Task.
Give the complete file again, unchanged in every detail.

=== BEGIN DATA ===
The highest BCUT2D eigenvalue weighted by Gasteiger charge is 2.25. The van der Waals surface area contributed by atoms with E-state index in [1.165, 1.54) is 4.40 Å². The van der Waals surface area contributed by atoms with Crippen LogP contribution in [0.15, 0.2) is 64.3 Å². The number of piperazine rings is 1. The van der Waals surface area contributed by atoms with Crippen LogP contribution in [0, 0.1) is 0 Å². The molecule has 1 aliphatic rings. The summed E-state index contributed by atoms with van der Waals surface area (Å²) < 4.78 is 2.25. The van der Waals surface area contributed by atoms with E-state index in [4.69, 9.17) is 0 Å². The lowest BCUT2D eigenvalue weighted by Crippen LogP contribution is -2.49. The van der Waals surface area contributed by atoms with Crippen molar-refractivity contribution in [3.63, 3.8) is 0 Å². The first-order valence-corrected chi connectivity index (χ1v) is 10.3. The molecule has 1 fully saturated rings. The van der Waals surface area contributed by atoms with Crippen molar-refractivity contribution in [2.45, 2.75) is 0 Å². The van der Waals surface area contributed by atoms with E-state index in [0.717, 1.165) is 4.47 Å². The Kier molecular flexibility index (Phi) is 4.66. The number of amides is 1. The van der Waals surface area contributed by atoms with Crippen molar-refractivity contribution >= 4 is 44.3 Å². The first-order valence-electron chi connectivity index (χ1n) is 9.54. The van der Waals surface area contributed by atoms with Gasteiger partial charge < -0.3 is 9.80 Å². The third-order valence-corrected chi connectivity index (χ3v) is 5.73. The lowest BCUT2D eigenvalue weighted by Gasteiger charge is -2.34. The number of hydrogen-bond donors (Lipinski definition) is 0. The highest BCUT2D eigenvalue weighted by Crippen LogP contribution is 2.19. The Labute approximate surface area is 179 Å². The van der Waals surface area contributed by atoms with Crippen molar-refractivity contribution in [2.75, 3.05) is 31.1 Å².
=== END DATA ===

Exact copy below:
The highest BCUT2D eigenvalue weighted by Gasteiger charge is 2.25. The van der Waals surface area contributed by atoms with E-state index in [1.165, 1.54) is 4.40 Å². The van der Waals surface area contributed by atoms with Crippen LogP contribution in [0.15, 0.2) is 64.3 Å². The number of piperazine rings is 1. The van der Waals surface area contributed by atoms with Crippen LogP contribution in [0, 0.1) is 0 Å². The molecule has 1 aliphatic rings. The summed E-state index contributed by atoms with van der Waals surface area (Å²) < 4.78 is 2.25. The van der Waals surface area contributed by atoms with E-state index in [4.69, 9.17) is 0 Å². The lowest BCUT2D eigenvalue weighted by Crippen LogP contribution is -2.49. The van der Waals surface area contributed by atoms with Crippen molar-refractivity contribution in [3.63, 3.8) is 0 Å². The first-order valence-corrected chi connectivity index (χ1v) is 10.3. The molecule has 1 fully saturated rings. The van der Waals surface area contributed by atoms with Crippen molar-refractivity contribution in [2.45, 2.75) is 0 Å². The van der Waals surface area contributed by atoms with E-state index in [0.717, 1.165) is 4.47 Å². The Kier molecular flexibility index (Phi) is 4.66. The number of amides is 1. The van der Waals surface area contributed by atoms with Crippen molar-refractivity contribution >= 4 is 44.3 Å². The first-order valence-electron chi connectivity index (χ1n) is 9.54. The van der Waals surface area contributed by atoms with Gasteiger partial charge < -0.3 is 9.80 Å². The third-order valence-corrected chi connectivity index (χ3v) is 5.73. The lowest BCUT2D eigenvalue weighted by Gasteiger charge is -2.34. The number of hydrogen-bond donors (Lipinski definition) is 0. The highest BCUT2D eigenvalue weighted by Crippen LogP contribution is 2.19. The Labute approximate surface area is 179 Å². The van der Waals surface area contributed by atoms with Crippen molar-refractivity contribution in [2.75, 3.05) is 31.1 Å².